Hey, TV news producers and reporters: Absurd amateur video footage does not a news story make.


All three networks (plus cable) recently aired a “story” — we’ll call it, for now, TiggerGate — that has left us wondering: where’s the news judgment? It’s almost as if the only question television news producers ask nowadays before approving a “story” is, “Is there video we can run (ideally video that has appeared on YouTube, so we can say the word ‘YouTube’ in the story)?”


Now for some background on TiggerGate.


As you probably know by now, some guy is claiming that during a family visit to Disney World last week, a man dressed as Tigger (Winnie the Pooh’s tiger friend) punched his 14-year-old son in the face as they posed for photos. And — oh, happy day! — this guy captured the “assault” on home video (or, as CNN’s Betty Nguyen gleefully exclaimed while reporting this story on Sunday, “Ooh, it’s on tape!”).


Time was when footage like this might, best case, end up on America’s Funniest Home Videos with Bob Saget. We no longer live in that time. Today, the once-wholesome Bob Saget is raunching it up. And television news judgment has gone to hell.


To wit: Both CBS and NBC teased TiggerGate in the opening seconds of their morning news programs Monday — right up there with the latest news on Iraq and the recent extreme weather around the country. But while NBC’s coverage consisted of a quick summary, a snippet of the “assault” video, and some typically inane host-on-host banter (Matt Lauer: “… I think kids can be a little rough on some of those characters.” Meredith Vieira: “We don’t know what happened. You shouldn’t punch a kid in the face.”), CBS’ Early Show landed the juicy “get”: a three-minute interview with the dad who cried “assault” (one Jerry Monaco, identified on-screen by CBS as “Father of Son Allegedly Struck by Tigger Character”), his Tigger-mauled son (Jerry Jr. or “Allegedly Struck by Tigger Character”) and the family’s attorney (whom CBS should have identified as “Man Spearheading Efforts to Monetize Alleged Striking by Tigger Character”).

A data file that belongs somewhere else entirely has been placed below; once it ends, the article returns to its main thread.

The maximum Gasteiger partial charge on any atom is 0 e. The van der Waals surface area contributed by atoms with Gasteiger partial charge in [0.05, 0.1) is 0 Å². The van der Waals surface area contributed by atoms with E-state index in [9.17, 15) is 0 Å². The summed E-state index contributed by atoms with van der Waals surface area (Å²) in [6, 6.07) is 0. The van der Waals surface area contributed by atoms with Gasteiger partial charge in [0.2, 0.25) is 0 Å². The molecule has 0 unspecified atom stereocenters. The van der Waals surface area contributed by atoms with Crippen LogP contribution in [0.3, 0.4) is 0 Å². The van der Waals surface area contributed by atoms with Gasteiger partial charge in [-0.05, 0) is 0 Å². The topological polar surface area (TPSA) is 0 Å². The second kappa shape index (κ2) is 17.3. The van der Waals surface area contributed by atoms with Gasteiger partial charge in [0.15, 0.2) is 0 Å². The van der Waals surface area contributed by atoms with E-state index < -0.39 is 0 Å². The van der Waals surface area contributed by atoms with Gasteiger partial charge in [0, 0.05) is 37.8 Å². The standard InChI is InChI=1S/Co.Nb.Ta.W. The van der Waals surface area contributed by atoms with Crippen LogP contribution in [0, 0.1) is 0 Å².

While Jerry Sr. explained to CBS’ Hannah Storm how Tigger “out of nowhere … sucker-punched” his son, CBS replayed the “assault” video (in a confusing few seconds, we see Tigger’s padded paw — intentionally? — make contact with Jerry Jr.’s cheek, after which the family photo shoot more or less continues) 13.5 times, sometimes including a helpful “spotlight effect” around Jerry Jr.’s head.


Some choice bits from Storm’s hard-hitting interview:


STORM: Was your son treated for injuries?


JERRY SR.: I did end up having to take [Jerry Jr.] to the hospital. I believe it was Saturday night. Everything’s been a blur since this happened. So — he woke up with neck pain, and I brought him immediately to the hospital. It’s just been — it’s been a nightmare.


STORM: Wow. Jerry Junior, how are you feeling now?


JERRY JR.: I’m a little sore and, you know, the pain — most of the pain’s gone because I have medicine.


STORM: And what was this experience like for you?


JERRY JR.: It’s hard to explain, it really is.


STORM: Mm-hmm … Did you provoke Tigger in any way?


JERRY JR.: No, not at all.


STORM: Let’s bring in your attorney, Mark Morsch, here. … What do you want from Disney?


MR. MORSCH: Well, the family wants an apology, certainly … They came, like so many families do, to Disney. It was their dream, they were looking forward to it, and they had no idea that they were going to be in a situation like this where Tigger was going to hit their son. Certainly an apology is something they want to have from Tigger.


And, as CBS’ Public Eye blog noted in its careful objection to the Early Show segment, “it’s safe to assume that the family is open to compensation” on top of a mea culpa from Tigger.


It’s important to note here that while CBS landed the “exclusive” on this one, there is no question that any of the networks would have jumped at the chance to interview the two Jerrys (save, perhaps, in this one instance, Disney-owned ABC, although Good Morning America’s Chris Cuomo did mention the incident soon after 8 a.m. Monday, narrating the video footage for viewers: “There’s the little claw that got [Tigger] in trouble.”)


Perhaps not surprisingly, it was an Orlando, Florida ABC affiliate, WFTV, that did the most thorough reporting of Tigger’s side of the story, noting that “Channel 9 has learned Tigger said he was the one who was attacked. A union representative for [Tigger] said he was pulled and was choking, adding he was just trying to escape from the teen …”


Why? Why is this happening? While TiggerGate wasn’t initially a YouTube-driven story (although the “Tigger Attacks” footage is certainly available on YouTube), maybe it is part of some sort of overall bar-lowering YouTube effect: a whole universe of absurd home video is now available online, any one of which can be — and often is — turned into a “news story” by some hard-up producer. And, as we noted above, the media loves to reference YouTube as much as it once loved to talk about MySpace or Friendster or, simply, once upon a time, the World Wide Web.


We understand that morning news show producers (to say nothing of the nightly news folks) feel they have to deliver their hard news with a dose of less weighty stuff (a spoonful of sugar helps the medicine go down, and all). But TiggerGate (really?) portends an ill wind blowing, indeed.

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Liz Cox Barrett is a writer at CJR.